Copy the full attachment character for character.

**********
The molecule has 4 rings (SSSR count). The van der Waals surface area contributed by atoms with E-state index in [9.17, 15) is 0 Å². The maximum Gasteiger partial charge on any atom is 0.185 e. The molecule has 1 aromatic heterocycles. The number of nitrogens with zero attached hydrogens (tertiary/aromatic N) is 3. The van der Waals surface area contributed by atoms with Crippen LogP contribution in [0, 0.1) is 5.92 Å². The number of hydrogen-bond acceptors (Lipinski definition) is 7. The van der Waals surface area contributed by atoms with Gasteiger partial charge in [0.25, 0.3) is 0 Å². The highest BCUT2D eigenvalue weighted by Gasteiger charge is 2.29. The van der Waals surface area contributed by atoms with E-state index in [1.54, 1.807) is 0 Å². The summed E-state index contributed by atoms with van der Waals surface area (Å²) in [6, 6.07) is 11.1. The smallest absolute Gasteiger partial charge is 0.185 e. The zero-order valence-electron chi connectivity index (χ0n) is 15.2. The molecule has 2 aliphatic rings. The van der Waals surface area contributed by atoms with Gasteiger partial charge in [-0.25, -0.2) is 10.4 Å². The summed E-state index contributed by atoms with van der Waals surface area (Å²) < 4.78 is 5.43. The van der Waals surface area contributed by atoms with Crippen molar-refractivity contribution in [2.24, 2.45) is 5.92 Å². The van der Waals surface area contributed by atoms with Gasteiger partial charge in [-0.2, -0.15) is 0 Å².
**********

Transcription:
The molecule has 4 rings (SSSR count). The van der Waals surface area contributed by atoms with E-state index in [9.17, 15) is 0 Å². The maximum Gasteiger partial charge on any atom is 0.185 e. The molecule has 1 aromatic heterocycles. The number of nitrogens with zero attached hydrogens (tertiary/aromatic N) is 3. The van der Waals surface area contributed by atoms with Crippen LogP contribution in [0, 0.1) is 5.92 Å². The number of hydrogen-bond acceptors (Lipinski definition) is 7. The van der Waals surface area contributed by atoms with Gasteiger partial charge in [0.25, 0.3) is 0 Å². The highest BCUT2D eigenvalue weighted by Gasteiger charge is 2.29. The van der Waals surface area contributed by atoms with E-state index in [1.54, 1.807) is 0 Å². The summed E-state index contributed by atoms with van der Waals surface area (Å²) in [6, 6.07) is 11.1. The smallest absolute Gasteiger partial charge is 0.185 e. The zero-order valence-electron chi connectivity index (χ0n) is 15.2. The molecule has 2 aliphatic rings. The van der Waals surface area contributed by atoms with Gasteiger partial charge in [-0.25, -0.2) is 10.4 Å². The summed E-state index contributed by atoms with van der Waals surface area (Å²) < 4.78 is 5.43. The van der Waals surface area contributed by atoms with Crippen molar-refractivity contribution in [2.24, 2.45) is 5.92 Å². The van der Waals surface area contributed by atoms with Gasteiger partial charge in [-0.2, -0.15) is 0 Å².